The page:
He bowed his little head, and we started to pray, him repeating every word I said, together, we spoke thankfulness into his heartbreaking situation:

“Thank you God, that I have a wonderful dad.

Thank you that he loves me so much!

Thank you that he works so hard for us.

Thank you that he helps people who are in need, and deals rightly with evil people in our city.

Thank you that he prays a blessing over me each night as I sleep.

Thank you that he’s off for Thanksgiving this year, and that we’ll have him all day tomorrow all to ourselves!

Amen!”

 

A strange thing happened when we started praying, as he repeated back each sentence in his own prayer with me, I noticed that his tears stopped!  His voice tone changed.  He went from being legitimately heartbroken over missing his dad, to being filled with true, unabashed thankfulness for having such an amazing, wonderful dad!

It was a light bulb moment for me as well.  Oh how our world changes when we move from complaining about our circumstances to being thankful and joyful despite them!

And for you dear reader, I’m not sure what you’re going through right now, what trials you may be facing… but I do know this, praying that prayer with my son was a miracle.  The way it changed his entire outlook, and helped him to not go to bed with tears yet again, was such a blessing to this mommy.

I challenge you, sweet reader, to try to thank God in your tough times, to try to remember the things He’s blessed you with and take back the joy that Satan has stolen from you.

Much love and blessings!

The Warriors

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Yesterday, I stood up in front of a group of men who sacrifice everyday, put their lives on the line, to protect innocent lives, protect the helpless, and fight against evil, and tried to express to them how much our city appreciates their service.  It was humbling to stand before these officers and honor them, to offer them my gratitude; they so are often discouraged, beaten down by the weight of serving a hateful, thankless society.  They hear more insults in a week than one might in a lifetime.  Several men came up afterwards expressing their gratitude for my speech… but this is National Police Week, it is us, the benefactors of their service, who should be expressing our gratitude.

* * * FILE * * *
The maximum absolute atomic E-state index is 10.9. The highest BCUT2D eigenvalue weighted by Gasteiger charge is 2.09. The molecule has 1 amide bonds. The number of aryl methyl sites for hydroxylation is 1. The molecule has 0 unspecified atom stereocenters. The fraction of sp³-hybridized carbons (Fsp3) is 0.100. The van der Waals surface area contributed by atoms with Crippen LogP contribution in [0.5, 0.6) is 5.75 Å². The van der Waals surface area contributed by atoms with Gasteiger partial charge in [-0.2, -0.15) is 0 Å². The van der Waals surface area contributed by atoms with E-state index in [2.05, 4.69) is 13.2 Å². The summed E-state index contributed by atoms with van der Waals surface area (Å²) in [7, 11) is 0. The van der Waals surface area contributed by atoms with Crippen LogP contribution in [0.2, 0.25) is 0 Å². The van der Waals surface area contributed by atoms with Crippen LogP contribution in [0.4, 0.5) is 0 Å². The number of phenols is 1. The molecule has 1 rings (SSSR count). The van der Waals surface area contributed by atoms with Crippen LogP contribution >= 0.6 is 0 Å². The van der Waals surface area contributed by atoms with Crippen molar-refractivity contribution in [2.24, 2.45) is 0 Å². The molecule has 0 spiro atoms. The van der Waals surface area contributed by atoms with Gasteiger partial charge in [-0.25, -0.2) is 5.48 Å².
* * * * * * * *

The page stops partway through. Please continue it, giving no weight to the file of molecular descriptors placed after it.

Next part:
My son and I spent time this week in between chores and our cave trip, to make some cards and put together treats to try to show our appreciation.  I love this time of year, we love bringing them lunch, treats, cards, etc. but it felt even more necessary this year, after all the political unrest.

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Five days after I had our new baby, and a day after Christmas day, Daniel Greenfield wrote an article on 2014’s Person of the Year.  An avid reader of his, I found myself reflecting on it that cold December night, while my husband and his friends were out working (and I was staying up… waiting for that text or call), and taking in again, the immense sacrifice our men and women give, and how our society is set up to see to them fail, never even bothering to understand what they face daily.

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From Daniel Greenfield, Israeli born author and blogger and Journalist, featured on various popular sites such as Front Page Magazine, Truth Revolt, as well as his own blog, Sultan Knish.

As we sit here in our homes with our families and loved ones around us, tens of thousands of children wonder if their parents will come home tonight.

Their fathers and mothers aren’t stationed in Iraq or Afghanistan. They’re on duty in places like Englewood in Chicago where there are 2 violent crimes for every 1,000 people in one month, Columbus Square in St. Louis or Bedford-Stuyvesant in New York City where two police officers were just murdered.